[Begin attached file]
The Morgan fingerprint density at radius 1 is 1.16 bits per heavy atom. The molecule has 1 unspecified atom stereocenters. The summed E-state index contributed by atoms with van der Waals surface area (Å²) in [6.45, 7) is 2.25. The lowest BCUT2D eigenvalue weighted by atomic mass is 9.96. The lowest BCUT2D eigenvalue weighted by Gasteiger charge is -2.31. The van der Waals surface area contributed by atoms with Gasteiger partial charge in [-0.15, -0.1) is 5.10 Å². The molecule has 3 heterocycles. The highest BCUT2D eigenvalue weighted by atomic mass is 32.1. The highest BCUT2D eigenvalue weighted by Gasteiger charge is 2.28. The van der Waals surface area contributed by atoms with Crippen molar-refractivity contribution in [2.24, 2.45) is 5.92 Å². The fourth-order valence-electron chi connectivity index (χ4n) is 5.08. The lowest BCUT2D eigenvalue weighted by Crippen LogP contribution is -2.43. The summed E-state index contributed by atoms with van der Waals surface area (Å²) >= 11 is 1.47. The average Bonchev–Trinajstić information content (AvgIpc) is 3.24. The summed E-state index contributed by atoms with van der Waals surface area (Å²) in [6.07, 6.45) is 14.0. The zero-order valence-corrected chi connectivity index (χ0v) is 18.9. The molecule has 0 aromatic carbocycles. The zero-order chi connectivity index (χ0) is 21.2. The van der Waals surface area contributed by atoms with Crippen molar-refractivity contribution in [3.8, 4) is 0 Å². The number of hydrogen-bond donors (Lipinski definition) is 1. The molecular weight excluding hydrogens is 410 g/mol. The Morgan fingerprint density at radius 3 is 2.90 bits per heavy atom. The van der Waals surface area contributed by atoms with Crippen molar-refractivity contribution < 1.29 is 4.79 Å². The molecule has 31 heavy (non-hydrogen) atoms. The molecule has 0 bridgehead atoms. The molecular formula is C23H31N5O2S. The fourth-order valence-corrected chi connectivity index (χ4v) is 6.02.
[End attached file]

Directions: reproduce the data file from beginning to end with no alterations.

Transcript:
The Morgan fingerprint density at radius 1 is 1.16 bits per heavy atom. The molecule has 1 unspecified atom stereocenters. The summed E-state index contributed by atoms with van der Waals surface area (Å²) in [6.45, 7) is 2.25. The lowest BCUT2D eigenvalue weighted by atomic mass is 9.96. The lowest BCUT2D eigenvalue weighted by Gasteiger charge is -2.31. The van der Waals surface area contributed by atoms with Gasteiger partial charge in [-0.15, -0.1) is 5.10 Å². The molecule has 3 heterocycles. The highest BCUT2D eigenvalue weighted by atomic mass is 32.1. The highest BCUT2D eigenvalue weighted by Gasteiger charge is 2.28. The van der Waals surface area contributed by atoms with Crippen molar-refractivity contribution in [2.24, 2.45) is 5.92 Å². The fourth-order valence-electron chi connectivity index (χ4n) is 5.08. The lowest BCUT2D eigenvalue weighted by Crippen LogP contribution is -2.43. The summed E-state index contributed by atoms with van der Waals surface area (Å²) >= 11 is 1.47. The average Bonchev–Trinajstić information content (AvgIpc) is 3.24. The summed E-state index contributed by atoms with van der Waals surface area (Å²) in [6.07, 6.45) is 14.0. The zero-order valence-corrected chi connectivity index (χ0v) is 18.9. The molecule has 0 aromatic carbocycles. The zero-order chi connectivity index (χ0) is 21.2. The van der Waals surface area contributed by atoms with Crippen molar-refractivity contribution in [3.8, 4) is 0 Å². The number of hydrogen-bond donors (Lipinski definition) is 1. The molecular weight excluding hydrogens is 410 g/mol. The Morgan fingerprint density at radius 3 is 2.90 bits per heavy atom. The van der Waals surface area contributed by atoms with Crippen molar-refractivity contribution < 1.29 is 4.79 Å². The molecule has 31 heavy (non-hydrogen) atoms. The molecule has 0 bridgehead atoms. The molecular formula is C23H31N5O2S. The fourth-order valence-corrected chi connectivity index (χ4v) is 6.02.